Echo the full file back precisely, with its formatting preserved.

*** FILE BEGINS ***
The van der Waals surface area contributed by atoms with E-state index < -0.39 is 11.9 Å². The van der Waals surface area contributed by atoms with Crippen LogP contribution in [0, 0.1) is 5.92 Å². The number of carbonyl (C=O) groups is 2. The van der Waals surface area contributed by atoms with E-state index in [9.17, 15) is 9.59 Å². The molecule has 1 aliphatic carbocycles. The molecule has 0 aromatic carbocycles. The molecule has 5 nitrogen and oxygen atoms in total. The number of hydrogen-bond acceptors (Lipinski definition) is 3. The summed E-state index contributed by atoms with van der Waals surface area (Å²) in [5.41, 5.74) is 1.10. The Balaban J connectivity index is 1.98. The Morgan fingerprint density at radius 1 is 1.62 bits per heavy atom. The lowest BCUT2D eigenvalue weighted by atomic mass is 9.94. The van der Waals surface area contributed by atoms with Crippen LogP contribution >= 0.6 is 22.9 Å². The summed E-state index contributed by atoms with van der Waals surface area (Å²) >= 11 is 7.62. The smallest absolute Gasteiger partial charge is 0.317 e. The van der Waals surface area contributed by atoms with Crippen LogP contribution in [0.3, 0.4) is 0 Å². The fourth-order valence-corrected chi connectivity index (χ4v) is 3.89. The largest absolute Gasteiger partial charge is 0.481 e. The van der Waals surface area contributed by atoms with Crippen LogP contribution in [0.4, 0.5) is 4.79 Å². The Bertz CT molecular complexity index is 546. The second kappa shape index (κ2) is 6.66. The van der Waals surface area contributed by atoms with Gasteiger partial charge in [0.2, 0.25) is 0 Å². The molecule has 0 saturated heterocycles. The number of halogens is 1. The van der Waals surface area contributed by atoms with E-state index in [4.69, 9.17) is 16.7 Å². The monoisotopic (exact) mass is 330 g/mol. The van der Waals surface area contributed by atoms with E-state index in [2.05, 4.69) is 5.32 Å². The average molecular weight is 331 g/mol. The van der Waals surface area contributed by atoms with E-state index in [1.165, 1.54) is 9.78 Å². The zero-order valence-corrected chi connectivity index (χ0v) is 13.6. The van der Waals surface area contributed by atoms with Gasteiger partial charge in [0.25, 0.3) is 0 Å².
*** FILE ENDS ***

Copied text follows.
The van der Waals surface area contributed by atoms with E-state index < -0.39 is 11.9 Å². The van der Waals surface area contributed by atoms with Crippen LogP contribution in [0, 0.1) is 5.92 Å². The number of carbonyl (C=O) groups is 2. The van der Waals surface area contributed by atoms with E-state index in [9.17, 15) is 9.59 Å². The molecule has 1 aliphatic carbocycles. The molecule has 0 aromatic carbocycles. The molecule has 5 nitrogen and oxygen atoms in total. The number of hydrogen-bond acceptors (Lipinski definition) is 3. The summed E-state index contributed by atoms with van der Waals surface area (Å²) in [5.41, 5.74) is 1.10. The Balaban J connectivity index is 1.98. The Morgan fingerprint density at radius 1 is 1.62 bits per heavy atom. The lowest BCUT2D eigenvalue weighted by atomic mass is 9.94. The van der Waals surface area contributed by atoms with Crippen LogP contribution >= 0.6 is 22.9 Å². The summed E-state index contributed by atoms with van der Waals surface area (Å²) >= 11 is 7.62. The smallest absolute Gasteiger partial charge is 0.317 e. The van der Waals surface area contributed by atoms with Crippen LogP contribution in [0.3, 0.4) is 0 Å². The fourth-order valence-corrected chi connectivity index (χ4v) is 3.89. The largest absolute Gasteiger partial charge is 0.481 e. The van der Waals surface area contributed by atoms with Crippen LogP contribution in [0.4, 0.5) is 4.79 Å². The Bertz CT molecular complexity index is 546. The second kappa shape index (κ2) is 6.66. The van der Waals surface area contributed by atoms with Gasteiger partial charge in [0.2, 0.25) is 0 Å². The molecule has 0 saturated heterocycles. The number of halogens is 1. The van der Waals surface area contributed by atoms with E-state index in [4.69, 9.17) is 16.7 Å². The monoisotopic (exact) mass is 330 g/mol. The van der Waals surface area contributed by atoms with E-state index in [2.05, 4.69) is 5.32 Å². The average molecular weight is 331 g/mol. The van der Waals surface area contributed by atoms with E-state index in [1.165, 1.54) is 9.78 Å². The zero-order valence-corrected chi connectivity index (χ0v) is 13.6. The van der Waals surface area contributed by atoms with Gasteiger partial charge in [0.25, 0.3) is 0 Å².